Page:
Isaiah Vigil has joined the Sharper Management team as a Community Manager.
Vigil brings a background in the hospitality management world to his new role with Sharper Management. A dedicated professional, his positive attitude and a true dedication to working with others in a team as well as family environment are things that attracted him to the company.
“We are thrilled to add Isaiah to the Sharper family. His aptitude for this industry coupled with his professionalism and customer service have proven to be great assets. We are already receiving compliments from properties he manages,” states Candy Lee, Director of Community Management.
Summer storms in Minnesota are shaping up to be a regular occurrence in 2017. The June storm that caused significant damage in the northern metro prompted us to review a few things you may want to know about storm damage and living in an HOA.
First off, all HOAs have their own set of governing documents that dictate protocol for things such as external maintenance and restoration. Generally, your HOA’s insurance protects the exterior of your home (studs out) while your homeowner’s policy will cover the interior (studs in). This may differ in townhome associations that are free-standing (those with no shared walls or roof lines).
With that being said, in the event of a major storm that creates exterior damage to your HOA such as hail damage, loss of roofing, trees falling on your home etc., the Association’s policy covers your exterior. What may be confusing is coverage for damage on the inside of your home as the result of storm damage. An example of this is water damage caused by a hole left in the roof after a storm. Your insurance (you) are responsible for the water damage inside your unit.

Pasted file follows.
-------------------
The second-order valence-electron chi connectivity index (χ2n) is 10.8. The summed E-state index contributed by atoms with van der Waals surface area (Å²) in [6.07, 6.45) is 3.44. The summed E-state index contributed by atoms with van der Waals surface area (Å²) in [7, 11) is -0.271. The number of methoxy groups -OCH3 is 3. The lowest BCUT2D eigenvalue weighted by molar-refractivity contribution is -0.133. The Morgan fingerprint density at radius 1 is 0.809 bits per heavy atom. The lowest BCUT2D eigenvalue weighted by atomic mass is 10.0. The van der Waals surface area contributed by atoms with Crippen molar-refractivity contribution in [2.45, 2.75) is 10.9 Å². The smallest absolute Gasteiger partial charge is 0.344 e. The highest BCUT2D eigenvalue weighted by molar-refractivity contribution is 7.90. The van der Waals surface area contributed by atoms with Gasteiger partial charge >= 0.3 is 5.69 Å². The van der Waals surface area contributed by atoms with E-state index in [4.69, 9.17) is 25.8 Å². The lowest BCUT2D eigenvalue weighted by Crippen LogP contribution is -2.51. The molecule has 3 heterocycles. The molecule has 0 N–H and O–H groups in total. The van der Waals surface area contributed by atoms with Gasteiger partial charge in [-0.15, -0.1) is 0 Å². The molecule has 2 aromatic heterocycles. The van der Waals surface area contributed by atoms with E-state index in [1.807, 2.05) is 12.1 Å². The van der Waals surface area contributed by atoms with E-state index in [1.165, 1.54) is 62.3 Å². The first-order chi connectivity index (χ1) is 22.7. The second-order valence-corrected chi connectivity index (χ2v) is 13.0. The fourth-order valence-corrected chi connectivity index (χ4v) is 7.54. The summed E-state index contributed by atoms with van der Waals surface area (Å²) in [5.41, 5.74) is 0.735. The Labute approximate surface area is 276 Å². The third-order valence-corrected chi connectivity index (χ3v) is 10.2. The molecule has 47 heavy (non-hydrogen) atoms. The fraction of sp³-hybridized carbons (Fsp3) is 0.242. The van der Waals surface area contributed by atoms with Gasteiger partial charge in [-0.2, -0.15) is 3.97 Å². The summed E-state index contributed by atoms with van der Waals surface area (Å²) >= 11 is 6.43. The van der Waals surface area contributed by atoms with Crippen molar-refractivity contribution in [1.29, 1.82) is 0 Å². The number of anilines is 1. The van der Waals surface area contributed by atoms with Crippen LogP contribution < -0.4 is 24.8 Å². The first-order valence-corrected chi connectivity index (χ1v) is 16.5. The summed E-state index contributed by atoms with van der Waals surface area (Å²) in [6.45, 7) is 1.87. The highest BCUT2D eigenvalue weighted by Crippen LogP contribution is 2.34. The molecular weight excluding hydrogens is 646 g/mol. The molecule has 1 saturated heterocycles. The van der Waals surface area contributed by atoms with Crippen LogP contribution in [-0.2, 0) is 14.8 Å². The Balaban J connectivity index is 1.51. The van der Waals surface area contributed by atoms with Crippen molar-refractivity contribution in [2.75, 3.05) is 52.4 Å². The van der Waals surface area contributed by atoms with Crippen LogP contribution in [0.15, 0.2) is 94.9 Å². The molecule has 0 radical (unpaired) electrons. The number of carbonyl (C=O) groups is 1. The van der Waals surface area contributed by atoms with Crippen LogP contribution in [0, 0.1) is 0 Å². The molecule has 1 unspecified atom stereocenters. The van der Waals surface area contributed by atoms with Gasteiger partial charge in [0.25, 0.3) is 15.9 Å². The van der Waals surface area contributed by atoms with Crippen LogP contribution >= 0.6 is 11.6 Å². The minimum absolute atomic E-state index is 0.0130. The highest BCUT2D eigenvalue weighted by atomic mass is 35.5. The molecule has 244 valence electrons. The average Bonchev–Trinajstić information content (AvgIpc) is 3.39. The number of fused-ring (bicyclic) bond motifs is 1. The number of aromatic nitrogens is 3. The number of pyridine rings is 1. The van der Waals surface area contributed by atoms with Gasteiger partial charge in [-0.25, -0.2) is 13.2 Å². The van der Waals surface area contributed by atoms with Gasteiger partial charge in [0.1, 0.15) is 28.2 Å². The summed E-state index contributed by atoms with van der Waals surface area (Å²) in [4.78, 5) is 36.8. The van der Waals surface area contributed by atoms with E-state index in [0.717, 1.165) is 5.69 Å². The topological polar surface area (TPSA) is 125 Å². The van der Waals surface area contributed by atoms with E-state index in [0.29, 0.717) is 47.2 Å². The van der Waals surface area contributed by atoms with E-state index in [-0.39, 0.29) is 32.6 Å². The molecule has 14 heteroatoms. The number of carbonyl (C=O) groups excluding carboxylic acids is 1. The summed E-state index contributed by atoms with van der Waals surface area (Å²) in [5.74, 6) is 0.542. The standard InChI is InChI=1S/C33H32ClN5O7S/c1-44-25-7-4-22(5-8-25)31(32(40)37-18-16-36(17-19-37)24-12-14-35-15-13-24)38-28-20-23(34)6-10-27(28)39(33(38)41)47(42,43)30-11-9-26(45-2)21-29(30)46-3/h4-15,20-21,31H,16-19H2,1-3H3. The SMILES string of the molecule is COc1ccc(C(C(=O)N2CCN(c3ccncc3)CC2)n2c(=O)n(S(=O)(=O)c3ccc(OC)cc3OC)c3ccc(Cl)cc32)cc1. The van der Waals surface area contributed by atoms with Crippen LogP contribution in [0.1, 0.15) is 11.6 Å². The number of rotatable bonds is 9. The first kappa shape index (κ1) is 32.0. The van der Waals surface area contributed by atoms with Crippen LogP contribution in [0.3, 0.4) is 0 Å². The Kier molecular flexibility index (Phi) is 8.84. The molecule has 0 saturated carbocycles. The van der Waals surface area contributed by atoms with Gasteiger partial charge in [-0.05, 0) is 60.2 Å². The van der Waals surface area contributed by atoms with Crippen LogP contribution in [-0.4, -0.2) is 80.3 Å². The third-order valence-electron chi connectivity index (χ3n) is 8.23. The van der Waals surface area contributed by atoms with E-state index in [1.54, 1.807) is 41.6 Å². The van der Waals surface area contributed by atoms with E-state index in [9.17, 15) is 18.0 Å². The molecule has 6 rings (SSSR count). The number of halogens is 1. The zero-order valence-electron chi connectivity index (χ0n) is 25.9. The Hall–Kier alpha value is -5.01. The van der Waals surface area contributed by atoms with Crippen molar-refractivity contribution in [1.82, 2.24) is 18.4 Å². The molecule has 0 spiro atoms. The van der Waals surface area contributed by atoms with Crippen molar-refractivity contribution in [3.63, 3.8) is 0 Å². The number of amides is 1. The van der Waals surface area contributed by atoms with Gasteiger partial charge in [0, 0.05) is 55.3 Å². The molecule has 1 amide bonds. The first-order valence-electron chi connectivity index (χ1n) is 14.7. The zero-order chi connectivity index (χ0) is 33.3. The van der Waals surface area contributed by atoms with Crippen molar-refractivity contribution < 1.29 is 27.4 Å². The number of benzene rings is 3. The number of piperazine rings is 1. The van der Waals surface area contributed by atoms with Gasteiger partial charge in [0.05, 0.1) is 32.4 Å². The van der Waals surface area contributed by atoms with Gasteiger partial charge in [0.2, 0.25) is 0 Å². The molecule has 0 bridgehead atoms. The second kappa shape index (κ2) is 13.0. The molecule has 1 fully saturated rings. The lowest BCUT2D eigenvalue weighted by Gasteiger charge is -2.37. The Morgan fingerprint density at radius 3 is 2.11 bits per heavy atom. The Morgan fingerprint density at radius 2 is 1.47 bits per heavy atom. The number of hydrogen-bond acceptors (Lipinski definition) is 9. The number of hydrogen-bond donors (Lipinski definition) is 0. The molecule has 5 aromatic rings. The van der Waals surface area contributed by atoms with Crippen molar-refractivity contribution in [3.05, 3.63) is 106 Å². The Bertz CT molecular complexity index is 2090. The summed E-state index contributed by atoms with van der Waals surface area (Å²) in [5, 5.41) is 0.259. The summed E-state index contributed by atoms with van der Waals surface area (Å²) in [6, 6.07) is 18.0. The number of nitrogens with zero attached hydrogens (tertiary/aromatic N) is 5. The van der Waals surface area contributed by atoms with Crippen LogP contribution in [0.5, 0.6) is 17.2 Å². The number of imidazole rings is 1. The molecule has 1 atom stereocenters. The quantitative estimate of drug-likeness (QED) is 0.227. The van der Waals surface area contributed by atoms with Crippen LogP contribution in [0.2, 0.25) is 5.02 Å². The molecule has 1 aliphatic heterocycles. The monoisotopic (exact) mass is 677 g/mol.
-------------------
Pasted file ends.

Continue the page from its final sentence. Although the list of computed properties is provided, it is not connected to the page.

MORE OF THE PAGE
Restoration companies that specialize in 24-hour response are critical in mitigating further damage from a storm event. When we look for storm damage companies, this is one of the first things we ask of the restoration company. What mitigation and temporary things do you put in place to minimize further damage.
Keep in mind an emergency response to the situation is not the final restoration. Do not expect a team to completely replace your Association’s roof the next day. The emergency response will secure the property against the elements. It will stop the rain, wind, and heat/cold from entering your home.
Sharper Management also looks for companies with good reputations. Online testimonials, membership in local and national organizations, and being a member of the BBB are all pieces we consider when bringing companies to the table for your Board to review. The company offering the bottom line price may not be the best choice for your restoration project.